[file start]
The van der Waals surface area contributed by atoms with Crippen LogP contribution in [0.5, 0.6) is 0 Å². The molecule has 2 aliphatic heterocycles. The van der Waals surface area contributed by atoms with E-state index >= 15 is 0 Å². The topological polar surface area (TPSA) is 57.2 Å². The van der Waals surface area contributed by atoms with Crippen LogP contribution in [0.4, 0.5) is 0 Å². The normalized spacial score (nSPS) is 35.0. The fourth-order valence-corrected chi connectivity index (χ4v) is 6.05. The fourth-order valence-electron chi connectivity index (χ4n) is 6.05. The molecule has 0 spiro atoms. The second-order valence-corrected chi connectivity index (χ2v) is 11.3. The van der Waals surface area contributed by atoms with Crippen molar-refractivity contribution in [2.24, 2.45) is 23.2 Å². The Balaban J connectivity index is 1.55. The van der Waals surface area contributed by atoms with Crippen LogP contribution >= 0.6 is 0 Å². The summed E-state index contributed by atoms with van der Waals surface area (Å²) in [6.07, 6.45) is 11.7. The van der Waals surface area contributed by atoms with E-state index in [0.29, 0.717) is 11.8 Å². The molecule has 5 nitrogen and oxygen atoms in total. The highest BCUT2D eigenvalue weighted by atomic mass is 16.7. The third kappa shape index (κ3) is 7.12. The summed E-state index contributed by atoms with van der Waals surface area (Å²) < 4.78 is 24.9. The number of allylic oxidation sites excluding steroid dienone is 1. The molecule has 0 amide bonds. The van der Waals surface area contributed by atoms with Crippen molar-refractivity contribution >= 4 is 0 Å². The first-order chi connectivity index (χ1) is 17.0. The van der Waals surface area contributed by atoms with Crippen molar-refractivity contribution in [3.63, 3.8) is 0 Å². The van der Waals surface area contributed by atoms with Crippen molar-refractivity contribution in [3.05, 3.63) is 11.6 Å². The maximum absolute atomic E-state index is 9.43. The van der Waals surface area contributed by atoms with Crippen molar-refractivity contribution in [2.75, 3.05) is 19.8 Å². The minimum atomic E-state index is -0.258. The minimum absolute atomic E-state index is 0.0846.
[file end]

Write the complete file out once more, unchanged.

The van der Waals surface area contributed by atoms with Crippen LogP contribution in [0.5, 0.6) is 0 Å². The molecule has 2 aliphatic heterocycles. The van der Waals surface area contributed by atoms with E-state index >= 15 is 0 Å². The topological polar surface area (TPSA) is 57.2 Å². The van der Waals surface area contributed by atoms with Crippen LogP contribution in [0.4, 0.5) is 0 Å². The normalized spacial score (nSPS) is 35.0. The fourth-order valence-corrected chi connectivity index (χ4v) is 6.05. The fourth-order valence-electron chi connectivity index (χ4n) is 6.05. The molecule has 0 spiro atoms. The second-order valence-corrected chi connectivity index (χ2v) is 11.3. The van der Waals surface area contributed by atoms with Crippen molar-refractivity contribution in [2.24, 2.45) is 23.2 Å². The Balaban J connectivity index is 1.55. The van der Waals surface area contributed by atoms with Crippen LogP contribution >= 0.6 is 0 Å². The summed E-state index contributed by atoms with van der Waals surface area (Å²) in [6.07, 6.45) is 11.7. The van der Waals surface area contributed by atoms with E-state index in [0.29, 0.717) is 11.8 Å². The molecule has 5 nitrogen and oxygen atoms in total. The highest BCUT2D eigenvalue weighted by atomic mass is 16.7. The third kappa shape index (κ3) is 7.12. The summed E-state index contributed by atoms with van der Waals surface area (Å²) < 4.78 is 24.9. The number of allylic oxidation sites excluding steroid dienone is 1. The molecule has 0 amide bonds. The van der Waals surface area contributed by atoms with Crippen molar-refractivity contribution >= 4 is 0 Å². The first-order chi connectivity index (χ1) is 17.0. The van der Waals surface area contributed by atoms with Crippen molar-refractivity contribution in [3.63, 3.8) is 0 Å². The van der Waals surface area contributed by atoms with Crippen molar-refractivity contribution in [3.05, 3.63) is 11.6 Å². The maximum absolute atomic E-state index is 9.43. The van der Waals surface area contributed by atoms with Crippen molar-refractivity contribution in [2.75, 3.05) is 19.8 Å². The minimum atomic E-state index is -0.258. The minimum absolute atomic E-state index is 0.0846.